* Telecom says Sawiris interested in buying newly issued shares
* Sawiris confirms, calls reports of 5 bln euros "excessive"
* Shares rise to three-week high
By Danilo Masoni
MILAN, Nov 12 Egyptian tycoon Naguib Sawiris has offered to buy a stake in Telecom Italia, he and Italy's largest telecoms company said on Monday, in the latest sign of interest from emerging-markets investors in struggling euro zone companies.
The heavily indebted Italian group said a document from Sawiris was read out at a board meeting on Thursday. In a statement, it added that management was still reviewing the offer to put in fresh cash in return for an issue of new shares.
Telecom Italia did not say how much Sawiris might invest and the Egyptian described as "excessive" reports he might offer up to 5 billion euros ($6.4 billion) - at current prices that would buy more than a third of the firm and so force a outright bid.
Telecom Chairman Franco Bernabe told reporters in Turin that Sawiris's interest showed "there is important value in the company". He added: "We are pleased about this."
A spokeswoman for Sawiris told Reuters in Cairo that he had "expressed an interest" but called the press reports that he would invest up to 5 billion euros "inaccurate and excessive".
By entailing a capital increase, the Egyptian tycoon's offer could prove unappealing to existing investors, which include Telefonica and some of Italy's biggest financial names, as they would find their stakes in Telecom Italia being diluted.
Two sources close to the matter said the proposed investment would be for less than 5 billion euros, which based on Friday's market value would buy a 38 percent stake in Telecom Italia - well above the 30-percent threshold which would trigger a mandatory takeover bid from Sawiris under Italian law. "Sawiris has approached Telecom Italia directly for talks," a banking source said. "There are no banks involved in the process, which is preliminary at the moment, and talks are on for Sawiris to take a minority stake.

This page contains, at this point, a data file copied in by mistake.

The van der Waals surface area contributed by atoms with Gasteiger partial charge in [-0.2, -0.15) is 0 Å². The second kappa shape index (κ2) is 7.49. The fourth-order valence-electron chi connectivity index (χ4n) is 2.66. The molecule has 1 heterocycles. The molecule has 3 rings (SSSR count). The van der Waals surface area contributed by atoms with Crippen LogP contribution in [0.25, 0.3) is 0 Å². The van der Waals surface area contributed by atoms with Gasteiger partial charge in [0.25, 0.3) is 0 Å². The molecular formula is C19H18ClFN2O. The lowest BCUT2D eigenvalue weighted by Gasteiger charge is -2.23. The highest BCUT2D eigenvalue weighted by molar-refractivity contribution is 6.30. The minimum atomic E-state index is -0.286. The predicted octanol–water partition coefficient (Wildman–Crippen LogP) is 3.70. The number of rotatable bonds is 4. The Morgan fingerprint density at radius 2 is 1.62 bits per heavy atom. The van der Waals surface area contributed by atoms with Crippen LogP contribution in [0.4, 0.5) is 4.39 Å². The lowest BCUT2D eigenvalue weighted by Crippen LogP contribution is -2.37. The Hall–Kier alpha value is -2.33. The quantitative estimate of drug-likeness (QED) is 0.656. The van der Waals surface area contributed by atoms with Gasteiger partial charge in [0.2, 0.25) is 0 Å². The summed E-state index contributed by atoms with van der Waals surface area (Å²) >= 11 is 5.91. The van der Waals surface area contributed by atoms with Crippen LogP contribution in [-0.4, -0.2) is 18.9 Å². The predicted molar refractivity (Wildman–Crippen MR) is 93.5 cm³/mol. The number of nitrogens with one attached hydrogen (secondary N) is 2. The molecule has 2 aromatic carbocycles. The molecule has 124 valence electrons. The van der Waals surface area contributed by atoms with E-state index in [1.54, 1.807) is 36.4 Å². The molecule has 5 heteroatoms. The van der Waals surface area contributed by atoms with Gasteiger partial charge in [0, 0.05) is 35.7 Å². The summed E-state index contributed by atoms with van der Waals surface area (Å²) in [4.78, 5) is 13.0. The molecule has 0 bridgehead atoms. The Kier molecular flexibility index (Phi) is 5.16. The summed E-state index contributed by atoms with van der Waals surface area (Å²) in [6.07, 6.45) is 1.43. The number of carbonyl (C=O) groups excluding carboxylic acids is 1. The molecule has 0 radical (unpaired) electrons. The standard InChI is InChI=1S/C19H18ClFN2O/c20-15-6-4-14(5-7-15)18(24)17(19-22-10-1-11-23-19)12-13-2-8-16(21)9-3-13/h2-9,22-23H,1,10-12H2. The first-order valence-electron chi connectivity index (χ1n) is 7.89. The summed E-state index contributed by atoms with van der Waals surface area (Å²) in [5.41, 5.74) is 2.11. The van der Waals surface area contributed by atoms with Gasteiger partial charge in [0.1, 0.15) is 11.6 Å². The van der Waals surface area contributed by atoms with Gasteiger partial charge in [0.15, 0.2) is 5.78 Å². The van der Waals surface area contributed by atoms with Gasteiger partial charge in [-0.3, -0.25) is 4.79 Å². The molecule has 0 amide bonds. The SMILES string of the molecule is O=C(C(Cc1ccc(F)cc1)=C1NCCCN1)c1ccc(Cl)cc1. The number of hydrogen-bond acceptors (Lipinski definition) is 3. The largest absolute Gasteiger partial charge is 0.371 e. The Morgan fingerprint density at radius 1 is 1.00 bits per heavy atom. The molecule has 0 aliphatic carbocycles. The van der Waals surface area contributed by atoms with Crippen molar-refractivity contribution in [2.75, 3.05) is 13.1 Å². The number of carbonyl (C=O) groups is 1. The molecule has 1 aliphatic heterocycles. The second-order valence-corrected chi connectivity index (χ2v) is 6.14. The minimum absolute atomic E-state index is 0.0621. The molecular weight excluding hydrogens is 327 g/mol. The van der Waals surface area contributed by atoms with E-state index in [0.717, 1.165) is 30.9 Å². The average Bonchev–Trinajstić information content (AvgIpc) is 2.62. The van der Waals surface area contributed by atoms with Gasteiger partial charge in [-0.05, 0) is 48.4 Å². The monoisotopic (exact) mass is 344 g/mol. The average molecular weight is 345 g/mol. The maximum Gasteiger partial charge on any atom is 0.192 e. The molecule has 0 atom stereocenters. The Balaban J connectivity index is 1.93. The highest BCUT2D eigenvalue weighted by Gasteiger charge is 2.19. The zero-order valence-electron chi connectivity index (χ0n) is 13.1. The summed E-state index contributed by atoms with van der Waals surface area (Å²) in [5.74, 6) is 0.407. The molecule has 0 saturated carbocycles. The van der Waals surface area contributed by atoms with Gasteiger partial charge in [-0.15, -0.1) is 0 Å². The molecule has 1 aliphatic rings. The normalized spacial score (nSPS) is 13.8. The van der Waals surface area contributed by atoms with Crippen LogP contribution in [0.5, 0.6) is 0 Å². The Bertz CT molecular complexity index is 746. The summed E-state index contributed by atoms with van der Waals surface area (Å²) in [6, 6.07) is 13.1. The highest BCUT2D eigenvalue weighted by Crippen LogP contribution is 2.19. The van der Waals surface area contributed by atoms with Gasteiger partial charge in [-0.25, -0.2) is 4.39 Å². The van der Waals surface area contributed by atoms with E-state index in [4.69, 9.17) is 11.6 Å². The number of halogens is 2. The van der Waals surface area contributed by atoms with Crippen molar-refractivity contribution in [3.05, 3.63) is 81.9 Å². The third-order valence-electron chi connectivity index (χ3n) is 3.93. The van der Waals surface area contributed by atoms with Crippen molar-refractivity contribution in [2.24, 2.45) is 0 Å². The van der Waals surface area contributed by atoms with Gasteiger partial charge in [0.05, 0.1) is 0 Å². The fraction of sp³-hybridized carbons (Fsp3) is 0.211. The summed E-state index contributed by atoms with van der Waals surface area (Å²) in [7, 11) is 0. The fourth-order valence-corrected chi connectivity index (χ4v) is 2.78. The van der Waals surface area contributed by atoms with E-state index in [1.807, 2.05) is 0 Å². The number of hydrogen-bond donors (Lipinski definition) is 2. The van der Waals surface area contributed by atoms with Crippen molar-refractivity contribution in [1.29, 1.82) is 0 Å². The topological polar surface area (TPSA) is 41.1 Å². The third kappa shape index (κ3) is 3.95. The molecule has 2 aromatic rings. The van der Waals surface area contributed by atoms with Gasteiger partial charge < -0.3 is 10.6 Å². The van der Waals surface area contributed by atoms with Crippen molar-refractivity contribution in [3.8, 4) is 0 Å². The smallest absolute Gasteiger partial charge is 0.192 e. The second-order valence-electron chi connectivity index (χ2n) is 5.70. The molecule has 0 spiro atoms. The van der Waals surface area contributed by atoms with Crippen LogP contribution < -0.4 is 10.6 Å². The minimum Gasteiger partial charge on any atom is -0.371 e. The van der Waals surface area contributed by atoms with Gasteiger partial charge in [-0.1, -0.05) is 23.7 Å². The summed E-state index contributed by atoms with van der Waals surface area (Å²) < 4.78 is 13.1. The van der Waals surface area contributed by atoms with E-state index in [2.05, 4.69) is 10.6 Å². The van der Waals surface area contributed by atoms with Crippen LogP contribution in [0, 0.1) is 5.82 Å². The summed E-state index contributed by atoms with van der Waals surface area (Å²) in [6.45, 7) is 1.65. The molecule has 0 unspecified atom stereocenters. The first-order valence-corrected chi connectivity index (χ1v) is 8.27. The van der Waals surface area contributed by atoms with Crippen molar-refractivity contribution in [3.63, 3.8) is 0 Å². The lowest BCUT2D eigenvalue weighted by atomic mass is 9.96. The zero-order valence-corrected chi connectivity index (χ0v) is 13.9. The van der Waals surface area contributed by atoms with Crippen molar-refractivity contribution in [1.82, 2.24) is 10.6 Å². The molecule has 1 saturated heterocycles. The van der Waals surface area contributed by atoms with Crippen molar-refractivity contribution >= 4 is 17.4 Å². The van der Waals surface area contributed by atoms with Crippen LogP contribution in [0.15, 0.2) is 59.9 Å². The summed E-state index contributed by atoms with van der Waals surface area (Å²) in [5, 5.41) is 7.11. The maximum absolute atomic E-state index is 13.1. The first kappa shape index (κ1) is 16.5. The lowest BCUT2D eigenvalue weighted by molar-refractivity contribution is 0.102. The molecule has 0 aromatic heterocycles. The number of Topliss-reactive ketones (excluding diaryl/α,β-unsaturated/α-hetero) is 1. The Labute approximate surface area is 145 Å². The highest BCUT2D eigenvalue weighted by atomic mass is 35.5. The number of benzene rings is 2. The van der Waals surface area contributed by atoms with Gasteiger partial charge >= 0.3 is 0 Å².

"He is a dealmaker himself, with a lot of experience in working on tough situations in the telecoms space and probably sees an opportunity in turning around the company."
An influential figure in Egypt since the Arab Spring revolt that toppled Hosni Mubarak last year, Sawiris has previously been involved in Italy's telecommunications market through Wind, the third biggest mobile phone operator in the country.
However, he sold Wind together with most of his telecom assets to Russia's Vimpelcom last year for $6.5 billion. He also sold a stake in Telekom Austria to Mexican billionaire Carlos Slim's America Movil in June.
Since then Sawiris has indicated an interest in fresh investments in European telecoms, which have seen valuations fall sharply over the past year as recession, price competition and regulatory pressure have all helped depress profits.
The sector's troubles have opened the door to emerging market investors seeking new footholds in Europe, such as Sawiris and Mexico's Slim, who also bought a 27-percent stake in Dutch group KPN in June. [ID: nL2E8HSCS2].
Several former telecom monopolies, such as Telefonica and KPN, have cut dividends to pare debt, while Telecom Italia has been looking to sell assets such as its media unit.
The Italian company, which is facing pressure on sales and margins due to a deep recession at home, is burdened with a net debt of 29.5 billion euros, which it hopes to cut by 4.5 billion euros by the end of next year. However, rating agency Fitch said on Monday that the debt target may be difficult to achieve because of weak operating trends.
Telecom Italia shares have fallen 18 percent in the past six months. At 1250 GMT, the stock was up 5 percent at 0.7255 euros, after having hit its highest level in three weeks.
Telecom Italia is controlled by an unlisted holding company, Telco, which owns 22.4 percent. Telco's shareholders comprise Spain's Telefonica and Assicurazioni Generali , Mediobanca and Intesa Sanpaolo of Italy.
Telecom Italia's board "reacted coldly" when it was informed about Sawiris's offer, a source close the matter told Reuters.
However, an industry source familiar with the situation said the offer could be met with favour by chairman Bernabe, who is keen to limit the influence of existing shareholders.
Telecom Italia's shareholders have had to repeatedly write down the value of their stakes in the past year and, according to one of the sources, are keen to see a firm commitment by Bernabe to spin off Telecom's 15-billion-euro fixed-line business. Telecom is currently in talks to sell a stake in the network to state-owned financial holding company CDP.
"In combination with abysmal numbers, and a company that has no credible plan for turnaround, these approaches must force Telecom Italia stakeholders to review their options, either embrace Mr. Sawiris or push management closer to the arms of a deal with the CDP," said Bernstein analyst Robin Bienenstock.